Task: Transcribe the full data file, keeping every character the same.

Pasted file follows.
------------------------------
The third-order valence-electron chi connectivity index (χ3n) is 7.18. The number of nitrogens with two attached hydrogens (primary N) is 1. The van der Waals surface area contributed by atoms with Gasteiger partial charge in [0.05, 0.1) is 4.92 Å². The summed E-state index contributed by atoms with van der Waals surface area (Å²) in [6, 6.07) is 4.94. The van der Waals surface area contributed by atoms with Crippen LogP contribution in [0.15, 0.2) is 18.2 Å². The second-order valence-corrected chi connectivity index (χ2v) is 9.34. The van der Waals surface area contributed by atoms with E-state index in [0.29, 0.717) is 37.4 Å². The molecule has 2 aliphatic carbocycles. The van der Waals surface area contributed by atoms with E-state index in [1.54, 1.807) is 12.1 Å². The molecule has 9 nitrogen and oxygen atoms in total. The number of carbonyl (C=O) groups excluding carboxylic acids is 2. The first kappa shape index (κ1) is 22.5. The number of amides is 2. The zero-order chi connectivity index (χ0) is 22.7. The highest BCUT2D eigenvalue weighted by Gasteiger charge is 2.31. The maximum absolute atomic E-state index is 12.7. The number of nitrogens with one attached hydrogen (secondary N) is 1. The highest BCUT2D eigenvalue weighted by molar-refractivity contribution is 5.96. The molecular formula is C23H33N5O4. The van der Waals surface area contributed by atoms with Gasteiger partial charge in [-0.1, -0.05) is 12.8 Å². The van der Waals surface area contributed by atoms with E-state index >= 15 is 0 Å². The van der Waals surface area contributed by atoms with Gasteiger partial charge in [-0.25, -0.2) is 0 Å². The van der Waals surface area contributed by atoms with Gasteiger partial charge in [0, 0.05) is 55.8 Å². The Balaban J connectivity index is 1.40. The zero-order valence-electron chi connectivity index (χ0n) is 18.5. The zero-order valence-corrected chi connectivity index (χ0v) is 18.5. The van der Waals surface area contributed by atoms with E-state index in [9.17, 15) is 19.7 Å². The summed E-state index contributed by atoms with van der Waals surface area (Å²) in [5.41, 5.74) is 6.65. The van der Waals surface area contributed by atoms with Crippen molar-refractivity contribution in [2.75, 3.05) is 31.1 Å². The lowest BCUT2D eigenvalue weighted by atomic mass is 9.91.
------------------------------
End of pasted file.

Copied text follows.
The third-order valence-electron chi connectivity index (χ3n) is 7.18. The number of nitrogens with two attached hydrogens (primary N) is 1. The van der Waals surface area contributed by atoms with Gasteiger partial charge in [0.05, 0.1) is 4.92 Å². The summed E-state index contributed by atoms with van der Waals surface area (Å²) in [6, 6.07) is 4.94. The van der Waals surface area contributed by atoms with Crippen LogP contribution in [0.15, 0.2) is 18.2 Å². The second-order valence-corrected chi connectivity index (χ2v) is 9.34. The van der Waals surface area contributed by atoms with E-state index in [0.29, 0.717) is 37.4 Å². The molecule has 2 aliphatic carbocycles. The van der Waals surface area contributed by atoms with E-state index in [1.54, 1.807) is 12.1 Å². The molecule has 9 nitrogen and oxygen atoms in total. The number of carbonyl (C=O) groups excluding carboxylic acids is 2. The first kappa shape index (κ1) is 22.5. The number of amides is 2. The zero-order chi connectivity index (χ0) is 22.7. The highest BCUT2D eigenvalue weighted by Gasteiger charge is 2.31. The maximum absolute atomic E-state index is 12.7. The number of nitrogens with one attached hydrogen (secondary N) is 1. The highest BCUT2D eigenvalue weighted by molar-refractivity contribution is 5.96. The molecular formula is C23H33N5O4. The van der Waals surface area contributed by atoms with Gasteiger partial charge in [-0.1, -0.05) is 12.8 Å². The van der Waals surface area contributed by atoms with E-state index >= 15 is 0 Å². The van der Waals surface area contributed by atoms with Gasteiger partial charge in [-0.25, -0.2) is 0 Å². The van der Waals surface area contributed by atoms with Gasteiger partial charge in [0, 0.05) is 55.8 Å². The Balaban J connectivity index is 1.40. The zero-order valence-electron chi connectivity index (χ0n) is 18.5. The zero-order valence-corrected chi connectivity index (χ0v) is 18.5. The van der Waals surface area contributed by atoms with E-state index in [9.17, 15) is 19.7 Å². The summed E-state index contributed by atoms with van der Waals surface area (Å²) in [5.41, 5.74) is 6.65. The van der Waals surface area contributed by atoms with Crippen molar-refractivity contribution in [2.75, 3.05) is 31.1 Å². The lowest BCUT2D eigenvalue weighted by atomic mass is 9.91.